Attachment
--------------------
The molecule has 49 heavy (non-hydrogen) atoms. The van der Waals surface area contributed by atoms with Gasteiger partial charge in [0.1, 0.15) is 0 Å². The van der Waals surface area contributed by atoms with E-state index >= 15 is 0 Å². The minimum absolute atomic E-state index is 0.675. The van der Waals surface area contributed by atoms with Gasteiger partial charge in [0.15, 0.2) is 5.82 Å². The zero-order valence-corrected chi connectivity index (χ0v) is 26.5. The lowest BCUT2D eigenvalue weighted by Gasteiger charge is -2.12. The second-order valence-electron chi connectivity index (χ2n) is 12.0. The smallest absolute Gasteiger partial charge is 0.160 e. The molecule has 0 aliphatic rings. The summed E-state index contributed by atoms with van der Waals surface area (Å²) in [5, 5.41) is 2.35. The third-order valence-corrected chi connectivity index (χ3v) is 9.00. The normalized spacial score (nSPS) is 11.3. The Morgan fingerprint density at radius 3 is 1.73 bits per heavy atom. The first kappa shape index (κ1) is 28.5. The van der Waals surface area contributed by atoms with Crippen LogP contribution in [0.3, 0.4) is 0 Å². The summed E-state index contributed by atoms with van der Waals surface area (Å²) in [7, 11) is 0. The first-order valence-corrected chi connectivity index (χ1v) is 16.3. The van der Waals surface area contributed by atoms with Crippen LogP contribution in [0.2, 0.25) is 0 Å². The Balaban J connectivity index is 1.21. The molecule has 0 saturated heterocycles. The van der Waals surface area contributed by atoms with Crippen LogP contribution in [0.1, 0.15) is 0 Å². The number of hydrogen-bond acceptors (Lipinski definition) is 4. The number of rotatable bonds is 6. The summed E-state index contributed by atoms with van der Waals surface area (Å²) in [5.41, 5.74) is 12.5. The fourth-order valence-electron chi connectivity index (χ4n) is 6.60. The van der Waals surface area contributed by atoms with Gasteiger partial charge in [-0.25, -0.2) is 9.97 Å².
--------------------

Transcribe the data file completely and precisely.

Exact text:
The molecule has 49 heavy (non-hydrogen) atoms. The van der Waals surface area contributed by atoms with Gasteiger partial charge in [0.1, 0.15) is 0 Å². The van der Waals surface area contributed by atoms with E-state index >= 15 is 0 Å². The minimum absolute atomic E-state index is 0.675. The van der Waals surface area contributed by atoms with Gasteiger partial charge in [0.15, 0.2) is 5.82 Å². The zero-order valence-corrected chi connectivity index (χ0v) is 26.5. The lowest BCUT2D eigenvalue weighted by Gasteiger charge is -2.12. The second-order valence-electron chi connectivity index (χ2n) is 12.0. The smallest absolute Gasteiger partial charge is 0.160 e. The molecule has 0 aliphatic rings. The summed E-state index contributed by atoms with van der Waals surface area (Å²) in [5, 5.41) is 2.35. The third-order valence-corrected chi connectivity index (χ3v) is 9.00. The normalized spacial score (nSPS) is 11.3. The Morgan fingerprint density at radius 3 is 1.73 bits per heavy atom. The first kappa shape index (κ1) is 28.5. The van der Waals surface area contributed by atoms with Crippen LogP contribution in [0.3, 0.4) is 0 Å². The summed E-state index contributed by atoms with van der Waals surface area (Å²) in [7, 11) is 0. The first-order valence-corrected chi connectivity index (χ1v) is 16.3. The van der Waals surface area contributed by atoms with Crippen LogP contribution in [0.2, 0.25) is 0 Å². The Balaban J connectivity index is 1.21. The molecule has 0 saturated heterocycles. The van der Waals surface area contributed by atoms with Crippen LogP contribution in [0.1, 0.15) is 0 Å². The number of hydrogen-bond acceptors (Lipinski definition) is 4. The number of rotatable bonds is 6. The summed E-state index contributed by atoms with van der Waals surface area (Å²) in [5.41, 5.74) is 12.5. The fourth-order valence-electron chi connectivity index (χ4n) is 6.60. The van der Waals surface area contributed by atoms with Gasteiger partial charge in [-0.25, -0.2) is 9.97 Å².